Arresting rainfall-induced red soil runoff in a farmland by inhibitory adaptation measures

K. Araki, N. Yasufuku, K. Iwami, K. Okumura, K. Omine, K. Vilayvong

Research output: Contribution to journalArticle

Abstract

Climate change-induced red soil erosion in Okinawa of Japan has become widely recognized due to the increased frequencies of heavy rainfall. Approximately 85% of runoff from farmland is accounted as a source of the red soil erosion. In this study, field experimental plots were conducted in Ginoza village in Okinawa to investigate the effectiveness of potential adaptation measures in arresting the red soil erosion. A physical model for estimating a sediment volume of soil erosion was derived based on grain size distribution. The maximum particle sizes were derived as a function of rainfall intensity, initial soil conditions and strength parameters of the surface soil. The measured maximum particle sizes of the discharged red soil were agreed well with the model results and could offer the basis for determining an appropriate method of adaptation based on geotechnical aspect.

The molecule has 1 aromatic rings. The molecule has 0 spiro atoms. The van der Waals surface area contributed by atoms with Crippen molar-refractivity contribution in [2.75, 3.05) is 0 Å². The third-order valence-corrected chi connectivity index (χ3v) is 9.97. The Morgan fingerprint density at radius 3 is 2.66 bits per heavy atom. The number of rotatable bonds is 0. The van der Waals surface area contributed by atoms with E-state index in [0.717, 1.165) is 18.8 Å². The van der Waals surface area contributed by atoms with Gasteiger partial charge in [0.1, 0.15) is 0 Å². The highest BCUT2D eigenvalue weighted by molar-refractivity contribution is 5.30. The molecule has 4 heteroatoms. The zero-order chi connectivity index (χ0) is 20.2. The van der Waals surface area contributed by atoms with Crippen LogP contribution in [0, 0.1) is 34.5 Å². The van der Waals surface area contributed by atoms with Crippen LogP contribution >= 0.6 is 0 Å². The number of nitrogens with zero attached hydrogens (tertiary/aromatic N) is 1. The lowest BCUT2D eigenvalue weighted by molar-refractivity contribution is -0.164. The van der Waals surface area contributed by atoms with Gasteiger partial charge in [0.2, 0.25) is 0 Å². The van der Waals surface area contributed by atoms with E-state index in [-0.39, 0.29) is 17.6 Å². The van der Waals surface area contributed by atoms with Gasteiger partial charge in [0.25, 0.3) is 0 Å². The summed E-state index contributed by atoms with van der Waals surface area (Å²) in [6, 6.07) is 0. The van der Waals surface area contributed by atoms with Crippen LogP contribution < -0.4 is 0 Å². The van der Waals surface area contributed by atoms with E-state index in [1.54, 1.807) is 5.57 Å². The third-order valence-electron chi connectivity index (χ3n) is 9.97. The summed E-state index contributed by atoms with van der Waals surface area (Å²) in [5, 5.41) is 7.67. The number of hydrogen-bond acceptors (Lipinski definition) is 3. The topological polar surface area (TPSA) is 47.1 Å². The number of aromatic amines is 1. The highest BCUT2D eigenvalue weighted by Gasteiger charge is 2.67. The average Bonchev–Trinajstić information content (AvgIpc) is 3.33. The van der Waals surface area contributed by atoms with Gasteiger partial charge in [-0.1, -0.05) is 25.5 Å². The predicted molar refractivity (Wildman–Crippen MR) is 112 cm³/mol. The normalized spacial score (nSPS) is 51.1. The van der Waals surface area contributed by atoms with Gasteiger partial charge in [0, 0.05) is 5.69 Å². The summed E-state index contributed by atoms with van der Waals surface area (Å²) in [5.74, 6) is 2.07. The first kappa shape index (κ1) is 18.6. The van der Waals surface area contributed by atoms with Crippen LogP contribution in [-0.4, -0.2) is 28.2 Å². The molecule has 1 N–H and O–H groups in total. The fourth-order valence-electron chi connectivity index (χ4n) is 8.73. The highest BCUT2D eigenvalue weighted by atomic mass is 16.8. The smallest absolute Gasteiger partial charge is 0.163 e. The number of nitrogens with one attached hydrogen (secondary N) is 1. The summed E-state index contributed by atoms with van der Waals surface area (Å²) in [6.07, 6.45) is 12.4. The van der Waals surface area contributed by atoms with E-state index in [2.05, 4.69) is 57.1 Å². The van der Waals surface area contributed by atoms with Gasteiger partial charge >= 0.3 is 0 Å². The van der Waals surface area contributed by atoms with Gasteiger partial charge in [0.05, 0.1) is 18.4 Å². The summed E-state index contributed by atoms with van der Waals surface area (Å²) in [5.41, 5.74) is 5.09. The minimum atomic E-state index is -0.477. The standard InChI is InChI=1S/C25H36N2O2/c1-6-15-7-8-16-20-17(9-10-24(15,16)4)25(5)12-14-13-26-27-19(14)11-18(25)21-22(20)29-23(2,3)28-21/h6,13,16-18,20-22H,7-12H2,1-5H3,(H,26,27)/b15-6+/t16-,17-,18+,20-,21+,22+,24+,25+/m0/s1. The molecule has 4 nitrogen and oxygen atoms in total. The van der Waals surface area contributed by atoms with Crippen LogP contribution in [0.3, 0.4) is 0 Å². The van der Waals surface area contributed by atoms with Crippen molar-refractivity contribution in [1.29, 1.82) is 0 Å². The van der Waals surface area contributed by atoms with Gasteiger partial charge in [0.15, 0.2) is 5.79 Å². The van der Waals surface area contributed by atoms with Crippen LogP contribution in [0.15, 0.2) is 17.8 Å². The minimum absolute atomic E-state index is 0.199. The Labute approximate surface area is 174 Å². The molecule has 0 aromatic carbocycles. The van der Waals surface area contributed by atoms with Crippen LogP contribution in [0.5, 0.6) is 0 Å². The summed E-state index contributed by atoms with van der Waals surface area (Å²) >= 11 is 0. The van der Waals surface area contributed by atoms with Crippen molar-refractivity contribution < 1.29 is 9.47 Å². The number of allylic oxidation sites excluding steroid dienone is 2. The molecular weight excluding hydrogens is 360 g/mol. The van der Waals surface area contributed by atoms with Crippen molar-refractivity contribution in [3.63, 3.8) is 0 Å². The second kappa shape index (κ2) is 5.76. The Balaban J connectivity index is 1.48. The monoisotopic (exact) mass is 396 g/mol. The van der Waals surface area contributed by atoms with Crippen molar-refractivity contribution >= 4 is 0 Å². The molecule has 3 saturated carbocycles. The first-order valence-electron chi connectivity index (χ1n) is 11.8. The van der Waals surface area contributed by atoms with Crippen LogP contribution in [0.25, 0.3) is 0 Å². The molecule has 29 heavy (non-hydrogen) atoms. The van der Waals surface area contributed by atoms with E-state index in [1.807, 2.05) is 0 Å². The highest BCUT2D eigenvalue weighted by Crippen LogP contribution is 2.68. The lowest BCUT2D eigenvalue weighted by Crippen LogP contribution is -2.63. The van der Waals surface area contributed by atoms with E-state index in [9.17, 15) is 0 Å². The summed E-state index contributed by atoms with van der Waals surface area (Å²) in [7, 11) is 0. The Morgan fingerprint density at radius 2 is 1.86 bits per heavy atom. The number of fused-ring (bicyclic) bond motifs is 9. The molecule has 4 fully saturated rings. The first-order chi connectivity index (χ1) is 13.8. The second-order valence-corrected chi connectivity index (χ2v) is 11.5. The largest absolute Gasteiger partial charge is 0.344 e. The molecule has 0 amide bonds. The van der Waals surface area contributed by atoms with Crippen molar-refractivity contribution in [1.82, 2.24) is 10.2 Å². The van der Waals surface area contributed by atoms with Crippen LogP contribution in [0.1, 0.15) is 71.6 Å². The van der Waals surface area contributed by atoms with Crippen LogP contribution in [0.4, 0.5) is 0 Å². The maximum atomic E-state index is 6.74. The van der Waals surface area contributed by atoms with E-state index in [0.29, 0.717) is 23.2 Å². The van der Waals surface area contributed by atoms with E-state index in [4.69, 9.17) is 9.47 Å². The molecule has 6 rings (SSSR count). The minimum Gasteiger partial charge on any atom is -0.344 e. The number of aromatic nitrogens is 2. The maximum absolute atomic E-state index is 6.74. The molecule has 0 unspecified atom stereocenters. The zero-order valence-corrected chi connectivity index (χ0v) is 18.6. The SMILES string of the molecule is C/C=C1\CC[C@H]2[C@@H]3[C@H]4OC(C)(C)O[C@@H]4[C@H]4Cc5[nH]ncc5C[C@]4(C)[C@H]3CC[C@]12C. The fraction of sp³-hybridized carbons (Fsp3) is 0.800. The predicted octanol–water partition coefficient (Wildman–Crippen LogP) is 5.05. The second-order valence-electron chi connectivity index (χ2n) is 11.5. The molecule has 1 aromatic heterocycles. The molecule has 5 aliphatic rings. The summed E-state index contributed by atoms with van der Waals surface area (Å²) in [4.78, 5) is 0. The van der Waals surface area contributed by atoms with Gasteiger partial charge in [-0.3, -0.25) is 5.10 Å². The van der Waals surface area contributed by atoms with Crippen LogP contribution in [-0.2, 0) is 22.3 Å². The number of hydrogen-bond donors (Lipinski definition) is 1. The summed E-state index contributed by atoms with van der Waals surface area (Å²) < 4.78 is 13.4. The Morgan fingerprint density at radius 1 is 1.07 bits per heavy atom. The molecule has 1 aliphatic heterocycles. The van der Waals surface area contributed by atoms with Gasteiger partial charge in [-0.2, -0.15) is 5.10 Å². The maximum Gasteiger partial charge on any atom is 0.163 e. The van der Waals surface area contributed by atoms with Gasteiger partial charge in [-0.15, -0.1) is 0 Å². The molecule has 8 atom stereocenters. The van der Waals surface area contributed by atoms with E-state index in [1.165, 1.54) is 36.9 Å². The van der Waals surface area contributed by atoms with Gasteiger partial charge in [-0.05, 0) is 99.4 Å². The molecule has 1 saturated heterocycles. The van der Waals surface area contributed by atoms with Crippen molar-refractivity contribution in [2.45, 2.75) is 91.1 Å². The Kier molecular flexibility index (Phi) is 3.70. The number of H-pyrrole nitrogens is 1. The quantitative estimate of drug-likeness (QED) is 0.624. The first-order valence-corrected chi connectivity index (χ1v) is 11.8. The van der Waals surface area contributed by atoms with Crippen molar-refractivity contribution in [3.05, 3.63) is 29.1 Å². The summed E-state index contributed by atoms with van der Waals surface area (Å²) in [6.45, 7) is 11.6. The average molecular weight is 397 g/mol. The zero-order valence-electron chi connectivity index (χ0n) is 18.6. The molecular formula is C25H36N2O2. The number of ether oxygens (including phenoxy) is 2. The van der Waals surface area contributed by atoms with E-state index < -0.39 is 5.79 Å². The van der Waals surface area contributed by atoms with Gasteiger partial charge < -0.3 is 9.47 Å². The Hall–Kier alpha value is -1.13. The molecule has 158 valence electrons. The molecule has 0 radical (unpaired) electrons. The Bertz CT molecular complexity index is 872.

Original languageEnglish
Pages (from-to)72-81
Number of pages10
JournalGeotechnical Engineering
Volume48
Issue number1
Publication statusPublished - Jan 1 2017

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All Science Journal Classification (ASJC) codes

  • Civil and Structural Engineering
  • Geotechnical Engineering and Engineering Geology

Cite this

Araki, K., Yasufuku, N., Iwami, K., Okumura, K., Omine, K., & Vilayvong, K. (2017). Arresting rainfall-induced red soil runoff in a farmland by inhibitory adaptation measures. Geotechnical Engineering, 48(1), 72-81.